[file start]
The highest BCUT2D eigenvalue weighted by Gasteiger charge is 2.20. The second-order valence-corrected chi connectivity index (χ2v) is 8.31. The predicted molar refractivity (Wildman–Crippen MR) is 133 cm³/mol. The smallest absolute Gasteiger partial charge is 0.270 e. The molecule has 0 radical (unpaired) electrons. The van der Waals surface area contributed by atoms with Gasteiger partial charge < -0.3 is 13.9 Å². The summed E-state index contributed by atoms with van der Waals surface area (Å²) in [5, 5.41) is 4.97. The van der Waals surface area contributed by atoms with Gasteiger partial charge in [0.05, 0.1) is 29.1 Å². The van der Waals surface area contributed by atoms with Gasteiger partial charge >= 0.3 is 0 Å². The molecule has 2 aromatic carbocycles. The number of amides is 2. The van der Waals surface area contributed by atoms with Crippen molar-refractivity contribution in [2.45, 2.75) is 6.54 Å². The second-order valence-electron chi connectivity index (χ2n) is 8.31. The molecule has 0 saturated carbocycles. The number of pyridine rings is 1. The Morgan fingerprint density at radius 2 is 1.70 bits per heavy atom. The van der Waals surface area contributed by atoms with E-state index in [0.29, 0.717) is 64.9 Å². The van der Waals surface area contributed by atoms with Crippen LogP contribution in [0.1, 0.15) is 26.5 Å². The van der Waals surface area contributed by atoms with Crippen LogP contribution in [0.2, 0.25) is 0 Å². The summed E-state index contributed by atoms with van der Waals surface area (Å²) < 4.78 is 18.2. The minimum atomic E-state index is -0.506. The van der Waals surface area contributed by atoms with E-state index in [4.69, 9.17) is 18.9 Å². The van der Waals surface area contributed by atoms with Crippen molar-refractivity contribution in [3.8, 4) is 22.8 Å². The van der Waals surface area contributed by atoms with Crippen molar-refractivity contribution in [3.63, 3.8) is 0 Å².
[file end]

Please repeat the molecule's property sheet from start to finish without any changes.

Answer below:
The highest BCUT2D eigenvalue weighted by Gasteiger charge is 2.20. The second-order valence-corrected chi connectivity index (χ2v) is 8.31. The predicted molar refractivity (Wildman–Crippen MR) is 133 cm³/mol. The smallest absolute Gasteiger partial charge is 0.270 e. The molecule has 0 radical (unpaired) electrons. The van der Waals surface area contributed by atoms with Gasteiger partial charge < -0.3 is 13.9 Å². The summed E-state index contributed by atoms with van der Waals surface area (Å²) in [5, 5.41) is 4.97. The van der Waals surface area contributed by atoms with Gasteiger partial charge in [0.05, 0.1) is 29.1 Å². The van der Waals surface area contributed by atoms with Gasteiger partial charge >= 0.3 is 0 Å². The molecule has 2 aromatic carbocycles. The number of amides is 2. The van der Waals surface area contributed by atoms with Crippen molar-refractivity contribution in [2.45, 2.75) is 6.54 Å². The second-order valence-electron chi connectivity index (χ2n) is 8.31. The molecule has 0 saturated carbocycles. The number of pyridine rings is 1. The Morgan fingerprint density at radius 2 is 1.70 bits per heavy atom. The van der Waals surface area contributed by atoms with E-state index in [0.29, 0.717) is 64.9 Å². The van der Waals surface area contributed by atoms with Crippen LogP contribution in [0.1, 0.15) is 26.5 Å². The van der Waals surface area contributed by atoms with Crippen LogP contribution in [0.2, 0.25) is 0 Å². The summed E-state index contributed by atoms with van der Waals surface area (Å²) < 4.78 is 18.2. The minimum atomic E-state index is -0.506. The van der Waals surface area contributed by atoms with E-state index in [4.69, 9.17) is 18.9 Å². The van der Waals surface area contributed by atoms with Crippen molar-refractivity contribution in [3.8, 4) is 22.8 Å². The van der Waals surface area contributed by atoms with Crippen molar-refractivity contribution in [3.63, 3.8) is 0 Å².